> I understand that the server-side implementation is based on GitHub as a black box

No, it's not. The serverside is implemented in Scala using a JGit as a GIT library for the files and H2 database for saving the metadata.

Thanks. Just to be clear, I appreciate the effort and do not say it was something illegal to do.

I was just wondering about theoretical consequences of cloning UI/tool of a successful company software with the reason of the tool/interface being too expensive.

If it's done for learning the technologies then it's "for educational purposes" and probably falls into another copyright use category that is more permissive.

> I was just wondering about theoretical consequences of cloning UI/tool of a successful company software with the reason of the tool/interface being too expensive.

The UI was not cloned either :). The UI is a Scalatra template (Twirl) and a Twitter Bootstrap style. It could be customized in any possible way and look the user would wish, but so far the developers are concentrating on the basic features.

> No, it's not. The serverside is implemented in Scala using a JGit as a GIT library for the files and H2 database for saving the metadata.

From a quick scan of the sources, H2 seems to be an hard-coded dependency. Do you have any plan on abstracting the Slick driver to allow others DB providers ?

> Do you have any plan on abstracting the Slick driver to allow others DB providers ?

I'm not the developer of the project, but database independence was not requested so far :). I suppose if users will ask it, it will be added. H2 suits however very well all the needs, it has a web based Admin UI that can be simply reused, and it's performance is fantastic: http://h2database.com/html/performance.html

Note that this is hosted on GitHub and not GitBucket. I made the mistake of thinking that the linked site was a running instance.

This looks like a lot of effort has gone into it and I eagerly await support for ssh & https.

We have an internal instance of GitLab set up here at work and I'd love to see something that was easier to upgrade take its place.

Edit: I just tried to import a large code base with a pretty lengthy history and managed to bring the entire service down.

Problem accessing [snip]. Reason:

    Timeout trying to lock table "ACCOUNT"; SQL statement:

Edit2: Seems someone already reported it https://github.com/takezoe/gitbucket/issues/112

Edit3: Repository is corrupt. :(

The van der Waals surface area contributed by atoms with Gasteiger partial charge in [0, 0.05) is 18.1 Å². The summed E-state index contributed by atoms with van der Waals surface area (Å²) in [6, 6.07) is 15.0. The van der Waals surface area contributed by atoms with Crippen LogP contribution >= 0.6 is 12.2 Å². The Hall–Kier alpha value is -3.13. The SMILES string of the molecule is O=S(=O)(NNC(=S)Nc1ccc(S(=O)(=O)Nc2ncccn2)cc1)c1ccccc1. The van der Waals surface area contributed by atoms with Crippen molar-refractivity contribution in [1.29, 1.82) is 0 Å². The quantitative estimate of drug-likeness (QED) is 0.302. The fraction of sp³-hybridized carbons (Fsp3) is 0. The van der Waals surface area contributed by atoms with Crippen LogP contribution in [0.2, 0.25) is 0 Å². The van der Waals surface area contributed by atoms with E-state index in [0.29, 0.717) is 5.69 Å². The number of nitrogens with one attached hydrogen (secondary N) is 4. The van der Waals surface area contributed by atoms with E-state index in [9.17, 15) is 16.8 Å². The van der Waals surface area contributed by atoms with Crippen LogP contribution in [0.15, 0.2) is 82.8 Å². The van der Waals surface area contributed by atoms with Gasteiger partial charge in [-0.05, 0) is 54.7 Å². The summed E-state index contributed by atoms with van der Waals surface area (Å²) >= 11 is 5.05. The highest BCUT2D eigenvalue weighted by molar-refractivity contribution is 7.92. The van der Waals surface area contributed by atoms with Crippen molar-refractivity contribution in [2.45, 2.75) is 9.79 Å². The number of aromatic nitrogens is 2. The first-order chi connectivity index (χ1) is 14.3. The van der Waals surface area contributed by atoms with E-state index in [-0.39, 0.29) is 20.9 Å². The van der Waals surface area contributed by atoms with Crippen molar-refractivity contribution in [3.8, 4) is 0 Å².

Edit4: No it isn't - hurray git :)

this is totally uninteresting to me - there are tons of services providing hosting to go with the software used for hosting.

what i really want is a source control client that doesn't suck. that is a problem which actually needs solving and where there is a potential market to steal from perforce...

(why do i not just make this?!?)

Sourcetree? Tower?

I don't 100% understand this project. From the screenshots [1] it looks exactly like GitHub so why would I want to use this product over GitHub, GitHub Private, or GitHub Enterprise? Both GitHub and Bitbucket are community, pages, hosting, public repos, third party integration, new features, innovation and support. While this looks like a cool programming challenge, I need to be sold on why I should use it as a product.

Edit: Someone pointed out that they may be looking for developers to hack on the project which makes sense.

[1] - http://takezoe.blogspot.jp/2013/09/gitbucket-15-released.htm...

It's open source. You could fork and add more features to it. For example, I am going to try and add a file navigator in the PR interface. Another is, voting for an issue without adding a +1 in the comments. This is the biggest pain point in GitHub for me.

> I need to be sold on why I should use it as a product.

What about self-hosting for public and private repos? (Internet or intranet)?

It's main usage is for small teams and projects that don't want to put theirs source on external servers, nor do have the money for GitHub Enterprise.

There are already multiple established solutions (which are noted in other comments) that are free, paid, open-source and closed source with large communities that solve this problem. At my last company, we had an Ubuntu machine running our git-server and it solved the issue you're saying.